ESL and IELTS Help 4 U

Confusion 1

Posted on: August 20, 2010

From time to time I will write a post about some English words or rules that are confusing. Here are two for today.

1. loose or lose: There are two things to say about these words.

First, “loose” means the opposite of tight like in the phrase,  a loose screw. Loose clothing would be clothing that is bigger than your body and so moves as you walk. To let your dog loose means to untie it to let it run around.

“Lose” means to misplace something. So if I say I lost my wallet, it means I cannot find it. If I lost my sweater, I don’t know where it is.

The second thing to say is that the “s” sound is different in each of these words.

In the word “loose” the “s” is voiceless (come back for my next post on voiced and voiceless sounds). It’s a hissing sound like the first sound in the word “snake” or “sun.”

In the word “lose” the “s” sounds like “z” and is a voiced sound like in the word “zebra.”

2. desert and dessert: These two words mean totally different things. The desert is that dry, sandy place. It is a noun. The Sahara is the biggest desert in the world. The verb, desert, means to leave someone who needs some kind of help or assistance. He deserted her when she needed him the most.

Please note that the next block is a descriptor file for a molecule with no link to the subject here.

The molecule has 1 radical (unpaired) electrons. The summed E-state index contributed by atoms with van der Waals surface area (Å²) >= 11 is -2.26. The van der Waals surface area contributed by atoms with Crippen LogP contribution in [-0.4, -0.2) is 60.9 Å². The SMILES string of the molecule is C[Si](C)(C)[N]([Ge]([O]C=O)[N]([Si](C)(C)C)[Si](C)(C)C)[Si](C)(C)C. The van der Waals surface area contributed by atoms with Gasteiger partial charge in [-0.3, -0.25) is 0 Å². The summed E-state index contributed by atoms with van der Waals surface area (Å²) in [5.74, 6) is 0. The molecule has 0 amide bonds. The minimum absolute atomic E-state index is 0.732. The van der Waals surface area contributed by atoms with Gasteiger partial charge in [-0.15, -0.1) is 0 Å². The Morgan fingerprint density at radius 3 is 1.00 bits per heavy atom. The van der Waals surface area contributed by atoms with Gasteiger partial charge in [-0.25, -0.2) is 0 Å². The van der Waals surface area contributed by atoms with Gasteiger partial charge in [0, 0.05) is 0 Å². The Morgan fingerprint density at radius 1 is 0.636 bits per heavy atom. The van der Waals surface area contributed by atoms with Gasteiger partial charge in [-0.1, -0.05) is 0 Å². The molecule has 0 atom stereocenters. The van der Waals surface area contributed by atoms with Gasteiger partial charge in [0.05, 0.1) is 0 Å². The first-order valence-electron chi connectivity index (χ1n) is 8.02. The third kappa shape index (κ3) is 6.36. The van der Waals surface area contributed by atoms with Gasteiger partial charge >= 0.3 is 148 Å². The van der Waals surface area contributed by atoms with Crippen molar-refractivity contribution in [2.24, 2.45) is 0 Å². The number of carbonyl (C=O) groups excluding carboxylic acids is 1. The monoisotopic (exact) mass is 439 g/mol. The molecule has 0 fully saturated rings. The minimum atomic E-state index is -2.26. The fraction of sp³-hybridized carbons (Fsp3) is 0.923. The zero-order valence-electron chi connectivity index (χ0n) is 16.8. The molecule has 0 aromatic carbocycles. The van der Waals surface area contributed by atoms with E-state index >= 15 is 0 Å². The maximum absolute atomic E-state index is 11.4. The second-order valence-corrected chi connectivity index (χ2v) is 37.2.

Dessert is what is eaten after dinner and is most often sweet. We had cake for dessert.

But the more confusing issue with these words is pronunciation.

The noun, “desert” emphasizes the first syllable: de-sert. And the “s” has the “z” sound.

The verb “desert” emphasizes the second syllable: de-sert. Again, the “s” sounds like “z.”

Dessert always emphasizes the last syllable….de-sert. Again, the “s” has the “z” sound.

So, don’t be confused…,

study your English and

be happy….!

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